Looking after your grandchild's teeth

Posted on: 09 January 2019 by 50connect editorial

We may be long in the tooth but our knowledge of oral and tooth care leaves a lot to be desired. Here are some tips for helping your grandchildren.

teach grandchildren oral healthcare

Brushing alone isn't enough, it's diet that counts

Good nutrition is essential for oral and dental health in children. Good eating habits and food preferences are established early in childhood. Poor nutrition can eventually lead to poor health, obesity, tooth decay, and periodontal disease.

Dietary factors that cause tooth decay

  1. Most children crave sugary and other junk food that they see in TV commercials. For this reason parents should try to control what their children eat as much as possible.
  2. Dietary habits often contribute to the development of dental caries in children. Food which remains on the teeth provides a substrate for the bacteria which thrive in dental plaque. These cariogenic (cavity causing) bacteria produce acids which remove essential minerals from the teeth. This destructive process is called demineralization.
  3. Unfortunately, processed sugar is not a good nutrient. In fact, the only sugar which is healthy is in the form of complex carbohydrates (bread, vegetables).
  4. Sticky, sweet food is very bad for teeth because it maintains high sugar levels in the mouth, and is very likely to cause tooth decay.
  5. A young child who frequently uses a bottle or sipper cup containing juice or other sweetened liquid has an increased risk of developing early childhood caries. Children should only have water in their bottle or beaker between meals!

drinking cup

Dental caries process

  1. Dental caries is a transmissible and infectious bacterial disease. A child’s diet plays a central role in the development of dental caries. The more sugar a child consumes, and the more frequently he/she consumes it, the greater the risk of developing dental caries (cavities).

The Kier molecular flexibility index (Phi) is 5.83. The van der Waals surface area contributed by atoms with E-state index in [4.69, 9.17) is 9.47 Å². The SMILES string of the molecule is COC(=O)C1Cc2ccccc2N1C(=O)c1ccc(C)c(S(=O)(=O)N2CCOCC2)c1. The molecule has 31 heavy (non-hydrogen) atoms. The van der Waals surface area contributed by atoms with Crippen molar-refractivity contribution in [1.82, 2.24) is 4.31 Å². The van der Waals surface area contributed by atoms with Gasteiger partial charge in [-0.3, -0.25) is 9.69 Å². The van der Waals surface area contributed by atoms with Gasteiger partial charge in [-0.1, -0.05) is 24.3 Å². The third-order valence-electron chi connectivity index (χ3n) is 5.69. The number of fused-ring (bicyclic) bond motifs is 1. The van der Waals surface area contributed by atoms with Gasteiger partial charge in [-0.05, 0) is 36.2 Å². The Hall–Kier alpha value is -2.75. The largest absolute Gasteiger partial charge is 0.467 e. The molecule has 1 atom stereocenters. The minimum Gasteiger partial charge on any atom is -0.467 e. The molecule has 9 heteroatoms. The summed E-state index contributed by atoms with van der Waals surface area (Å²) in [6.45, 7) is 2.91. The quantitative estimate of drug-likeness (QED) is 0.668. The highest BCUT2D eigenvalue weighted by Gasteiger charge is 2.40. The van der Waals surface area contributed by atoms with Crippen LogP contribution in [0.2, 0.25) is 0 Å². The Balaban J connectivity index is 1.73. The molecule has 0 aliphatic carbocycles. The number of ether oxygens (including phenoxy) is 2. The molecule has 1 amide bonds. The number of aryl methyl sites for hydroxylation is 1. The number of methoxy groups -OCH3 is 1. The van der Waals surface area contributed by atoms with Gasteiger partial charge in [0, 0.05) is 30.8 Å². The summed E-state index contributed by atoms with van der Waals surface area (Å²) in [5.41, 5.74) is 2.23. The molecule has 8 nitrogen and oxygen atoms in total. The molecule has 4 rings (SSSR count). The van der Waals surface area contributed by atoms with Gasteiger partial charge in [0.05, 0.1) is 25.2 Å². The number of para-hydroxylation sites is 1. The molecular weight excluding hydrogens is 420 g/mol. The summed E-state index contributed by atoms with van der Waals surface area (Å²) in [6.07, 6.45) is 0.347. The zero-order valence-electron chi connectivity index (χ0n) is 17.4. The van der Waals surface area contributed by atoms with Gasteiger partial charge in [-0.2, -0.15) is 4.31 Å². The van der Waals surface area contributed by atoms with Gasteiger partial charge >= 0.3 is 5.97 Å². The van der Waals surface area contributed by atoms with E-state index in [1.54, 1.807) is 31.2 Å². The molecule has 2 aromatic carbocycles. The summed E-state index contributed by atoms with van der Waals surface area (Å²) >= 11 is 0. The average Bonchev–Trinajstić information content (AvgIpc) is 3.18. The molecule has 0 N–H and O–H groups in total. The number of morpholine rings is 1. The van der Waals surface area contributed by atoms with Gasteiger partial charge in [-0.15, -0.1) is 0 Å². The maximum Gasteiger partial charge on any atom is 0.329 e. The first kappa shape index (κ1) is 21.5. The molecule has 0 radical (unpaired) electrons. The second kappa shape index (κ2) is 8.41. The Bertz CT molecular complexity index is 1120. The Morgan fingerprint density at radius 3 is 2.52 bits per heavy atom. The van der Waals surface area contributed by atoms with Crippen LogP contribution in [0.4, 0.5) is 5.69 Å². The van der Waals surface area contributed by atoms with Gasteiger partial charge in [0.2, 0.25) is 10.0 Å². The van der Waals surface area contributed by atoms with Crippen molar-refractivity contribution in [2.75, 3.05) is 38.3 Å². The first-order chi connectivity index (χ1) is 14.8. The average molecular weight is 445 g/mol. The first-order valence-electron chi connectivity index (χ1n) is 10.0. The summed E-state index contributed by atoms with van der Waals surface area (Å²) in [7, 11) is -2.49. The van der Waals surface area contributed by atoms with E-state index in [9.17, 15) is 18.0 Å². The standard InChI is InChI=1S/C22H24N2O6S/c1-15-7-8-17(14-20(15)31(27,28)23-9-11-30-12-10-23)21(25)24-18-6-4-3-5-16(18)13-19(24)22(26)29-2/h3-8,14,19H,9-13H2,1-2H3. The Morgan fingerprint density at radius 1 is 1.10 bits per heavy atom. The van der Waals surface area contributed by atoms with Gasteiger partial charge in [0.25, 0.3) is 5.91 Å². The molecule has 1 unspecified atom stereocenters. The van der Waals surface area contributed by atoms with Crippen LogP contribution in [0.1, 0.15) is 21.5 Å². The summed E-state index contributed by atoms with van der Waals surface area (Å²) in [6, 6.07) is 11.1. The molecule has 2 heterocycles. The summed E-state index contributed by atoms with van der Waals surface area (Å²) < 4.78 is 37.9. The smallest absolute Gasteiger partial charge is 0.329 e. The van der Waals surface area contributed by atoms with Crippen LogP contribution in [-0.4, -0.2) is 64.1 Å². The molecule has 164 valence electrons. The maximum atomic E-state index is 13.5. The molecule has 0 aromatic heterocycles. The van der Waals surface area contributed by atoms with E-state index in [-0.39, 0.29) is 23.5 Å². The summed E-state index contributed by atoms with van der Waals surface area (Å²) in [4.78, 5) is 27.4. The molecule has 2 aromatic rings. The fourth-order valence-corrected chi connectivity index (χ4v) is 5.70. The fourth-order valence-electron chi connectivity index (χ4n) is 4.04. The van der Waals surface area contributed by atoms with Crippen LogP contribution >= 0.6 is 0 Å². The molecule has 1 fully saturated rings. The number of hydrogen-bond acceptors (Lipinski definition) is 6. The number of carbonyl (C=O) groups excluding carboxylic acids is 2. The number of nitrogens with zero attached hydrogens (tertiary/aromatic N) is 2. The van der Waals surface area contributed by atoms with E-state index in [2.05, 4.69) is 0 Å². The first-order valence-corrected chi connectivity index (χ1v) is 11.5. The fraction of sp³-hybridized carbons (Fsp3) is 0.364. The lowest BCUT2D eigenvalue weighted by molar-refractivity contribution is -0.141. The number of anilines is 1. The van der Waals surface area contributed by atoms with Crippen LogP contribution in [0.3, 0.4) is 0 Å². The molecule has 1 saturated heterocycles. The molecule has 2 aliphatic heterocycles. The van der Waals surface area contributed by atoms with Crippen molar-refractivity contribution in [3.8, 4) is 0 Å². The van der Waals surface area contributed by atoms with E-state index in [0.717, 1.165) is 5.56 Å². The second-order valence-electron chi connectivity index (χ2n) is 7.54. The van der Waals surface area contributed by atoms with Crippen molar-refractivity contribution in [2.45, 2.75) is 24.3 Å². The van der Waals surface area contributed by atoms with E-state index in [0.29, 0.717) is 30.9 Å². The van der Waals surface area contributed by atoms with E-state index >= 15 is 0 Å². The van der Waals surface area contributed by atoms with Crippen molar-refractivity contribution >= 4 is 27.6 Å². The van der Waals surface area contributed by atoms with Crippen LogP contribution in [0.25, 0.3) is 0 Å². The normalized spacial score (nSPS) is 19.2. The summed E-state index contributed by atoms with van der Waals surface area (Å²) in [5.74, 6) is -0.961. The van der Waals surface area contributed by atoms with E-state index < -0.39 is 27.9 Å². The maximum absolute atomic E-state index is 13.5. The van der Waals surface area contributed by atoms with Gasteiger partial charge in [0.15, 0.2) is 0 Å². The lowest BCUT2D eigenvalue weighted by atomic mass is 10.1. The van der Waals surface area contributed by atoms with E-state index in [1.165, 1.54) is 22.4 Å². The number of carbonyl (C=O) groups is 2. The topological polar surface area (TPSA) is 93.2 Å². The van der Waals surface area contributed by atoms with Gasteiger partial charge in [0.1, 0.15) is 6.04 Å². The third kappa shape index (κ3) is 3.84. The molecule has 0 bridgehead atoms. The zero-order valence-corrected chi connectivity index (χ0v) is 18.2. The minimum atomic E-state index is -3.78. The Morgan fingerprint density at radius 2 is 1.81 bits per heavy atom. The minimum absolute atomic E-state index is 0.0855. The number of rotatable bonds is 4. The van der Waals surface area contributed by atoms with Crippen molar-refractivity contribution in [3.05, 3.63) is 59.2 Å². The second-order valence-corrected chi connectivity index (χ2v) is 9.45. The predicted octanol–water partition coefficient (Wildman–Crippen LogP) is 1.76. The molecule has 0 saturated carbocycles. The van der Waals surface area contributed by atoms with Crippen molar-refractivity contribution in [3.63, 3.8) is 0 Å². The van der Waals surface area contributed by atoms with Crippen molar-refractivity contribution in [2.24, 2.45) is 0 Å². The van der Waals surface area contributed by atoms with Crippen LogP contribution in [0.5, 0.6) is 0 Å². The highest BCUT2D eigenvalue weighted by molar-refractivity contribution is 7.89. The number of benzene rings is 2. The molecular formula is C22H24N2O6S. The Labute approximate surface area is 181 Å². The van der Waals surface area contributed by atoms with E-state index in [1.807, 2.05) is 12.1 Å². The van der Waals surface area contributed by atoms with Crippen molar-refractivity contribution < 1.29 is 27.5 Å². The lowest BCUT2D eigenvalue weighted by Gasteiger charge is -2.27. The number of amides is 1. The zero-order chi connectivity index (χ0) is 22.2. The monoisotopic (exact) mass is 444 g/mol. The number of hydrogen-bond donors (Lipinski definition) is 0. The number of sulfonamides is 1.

2. Sucrose is the most cariogenic form of sugar because it can form a long molecule called glucan. This “glue” permits bacteria to adhere to tooth enamel, and keeps bacterial acid close to the surface of the tooth.
  3. Dental caries is caused by a combination of factors: cariogenic (cavity-causing) bacteria, food (especially refined sugar), susceptible teeth, and frequency of exposure to sugar (especially sucrose).
  4. The caries process is simple: Cariogenic bacteria (mutans Streptococci) attach to the teeth and thrive in dental plaque. The bacteria use sugar to produce acid. When there is enough bacterial acid coating the tooth surface, demineralization (loss of mineral) of the enamel occurs.

Mutans Streptococci bacteria are usually transferred from the mother’s mouth to the infant’s mouth during feeding – especially spoon feeding. The earlier a child’s mouth is colonized (inoculated) with a mother’s oral bacteria the greater the risk for the development of caries in the child.

By Dr Ravel, a paediatric dentist in North Carolina, USA .

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